The Royal Wedding: A Quick Liturgical Review

The first images from inside Westminster Abbey were not encouraging. In the nave, interspersed among the seats were small trees. I am not a fan of trees inside where they do not belong. It called to mind the atrium of a 1970’s-era, John Portman-designed Hyatt hotel. It was just weird and I suspect it was the result of consulting a “wedding planner,” the most bizarre professions to emerge on the planet. I thought that you asked friends to help plan one’s wedding, not a professional.

Fortunately, the music became the focus and here the real professionals took over. The bride marched down the aisle to Hubert Parry’s “I was glad,” a magnificent piece of music composed as a coronation anthem but entirely suitable for the occasion. Then came the first hymn, “Guide me Thou, O Great Redeemer.” This is one of my favorite hymns. The tune is an old Welsh drinking song. I am sure the original words of the chorus were: “Live for beer, live for beer, drink and drink until you drop.” Now, they have been replaced with “Bread of heaven, bread of heaven, feed me now and evermore.” It is a beautiful piece of music, with a great bass line and extraordinarily Christ-centric words, although I thought those words worked better as the first hymn at my mother’s funeral than it did at a wedding. Still, it was beautiful.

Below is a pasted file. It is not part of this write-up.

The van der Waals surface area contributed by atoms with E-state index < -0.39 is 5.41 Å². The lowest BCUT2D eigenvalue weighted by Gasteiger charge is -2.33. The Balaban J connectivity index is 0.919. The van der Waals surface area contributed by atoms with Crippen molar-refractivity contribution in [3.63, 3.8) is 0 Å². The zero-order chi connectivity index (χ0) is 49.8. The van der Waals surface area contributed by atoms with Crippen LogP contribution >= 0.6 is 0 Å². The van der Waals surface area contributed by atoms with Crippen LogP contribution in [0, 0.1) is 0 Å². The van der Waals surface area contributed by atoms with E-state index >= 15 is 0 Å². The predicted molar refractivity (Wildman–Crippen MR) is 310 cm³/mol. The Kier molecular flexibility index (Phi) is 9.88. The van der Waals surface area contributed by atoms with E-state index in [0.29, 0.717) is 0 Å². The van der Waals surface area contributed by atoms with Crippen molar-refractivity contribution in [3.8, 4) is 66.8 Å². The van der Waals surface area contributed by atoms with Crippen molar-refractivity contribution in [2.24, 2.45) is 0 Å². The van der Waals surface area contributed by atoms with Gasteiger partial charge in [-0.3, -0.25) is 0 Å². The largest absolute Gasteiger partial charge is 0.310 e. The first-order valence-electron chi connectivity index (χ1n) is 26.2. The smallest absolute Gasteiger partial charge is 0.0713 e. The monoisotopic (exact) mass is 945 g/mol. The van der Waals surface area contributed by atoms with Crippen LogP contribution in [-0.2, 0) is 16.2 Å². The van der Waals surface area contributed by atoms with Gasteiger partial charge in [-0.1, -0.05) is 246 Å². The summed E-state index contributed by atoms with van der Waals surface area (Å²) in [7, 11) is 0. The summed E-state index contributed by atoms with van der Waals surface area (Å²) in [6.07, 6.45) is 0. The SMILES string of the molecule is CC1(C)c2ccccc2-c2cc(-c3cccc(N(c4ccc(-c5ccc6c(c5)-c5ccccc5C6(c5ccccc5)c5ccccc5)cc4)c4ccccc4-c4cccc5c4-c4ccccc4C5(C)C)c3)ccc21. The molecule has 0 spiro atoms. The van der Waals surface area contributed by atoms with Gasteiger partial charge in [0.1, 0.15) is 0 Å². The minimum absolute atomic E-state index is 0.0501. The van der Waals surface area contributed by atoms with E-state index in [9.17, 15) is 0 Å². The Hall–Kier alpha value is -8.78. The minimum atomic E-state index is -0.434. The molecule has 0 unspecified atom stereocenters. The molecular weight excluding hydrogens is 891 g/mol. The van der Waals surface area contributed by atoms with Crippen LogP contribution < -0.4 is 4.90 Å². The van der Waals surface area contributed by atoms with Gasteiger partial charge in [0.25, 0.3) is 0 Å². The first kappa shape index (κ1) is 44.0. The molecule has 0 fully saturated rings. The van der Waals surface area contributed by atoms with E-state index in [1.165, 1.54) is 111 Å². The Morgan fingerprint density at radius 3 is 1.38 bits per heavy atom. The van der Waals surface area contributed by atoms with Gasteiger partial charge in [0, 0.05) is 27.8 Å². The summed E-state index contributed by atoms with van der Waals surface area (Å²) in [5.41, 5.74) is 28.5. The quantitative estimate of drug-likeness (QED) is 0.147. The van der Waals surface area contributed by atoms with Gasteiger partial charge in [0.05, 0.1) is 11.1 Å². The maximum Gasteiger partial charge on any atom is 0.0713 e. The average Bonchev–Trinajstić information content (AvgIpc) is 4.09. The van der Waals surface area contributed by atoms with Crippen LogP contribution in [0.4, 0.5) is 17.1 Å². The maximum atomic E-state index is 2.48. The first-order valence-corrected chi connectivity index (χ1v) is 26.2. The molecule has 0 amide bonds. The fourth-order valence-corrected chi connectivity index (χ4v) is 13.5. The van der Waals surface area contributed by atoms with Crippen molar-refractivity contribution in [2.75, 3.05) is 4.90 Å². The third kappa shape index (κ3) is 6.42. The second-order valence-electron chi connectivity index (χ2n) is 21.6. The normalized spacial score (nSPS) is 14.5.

I am not much of a fan of the Anglican wedding service: It seems they jump into the vows a little too quickly. Of course, I am not a fan of the Catholic nuptial Mass either which seems to constantly trying to balance the Mass’s integral focus on Christ with a wedding’s focus on the bride. Nonetheless, the prayers of the Book of Common Prayer are extraordinarily beautiful. How often do you get to hear the word “betwixt”? The sermon from Bishop Chartres of London began with a quote from Saint Catherine of Siena, which is not a bad way to start. There was an original composition, sung by the choir, and that was lovely.

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The inter-religious dimension that was so present at the wedding of Charles and Diana was not present here, and it was missed. Archbishop Nichols, the Catholic Primate, had a seat in the choirstalls, but Cardinal Cormac Murphy-O’Conner was stuck in the nave with a not very good seat. I think Elton John had a better spot. Back at the wedding of Charles and Diana, Cardinal Hume led one of the prayers as did representatives of other churches. Today, it was all Anglicans all the time.

So, good luck to the new couple. And, if Prince Harry decides to get married soon, and he needs a wedding planner who will not put tress inside where they don’t belong, I am available.


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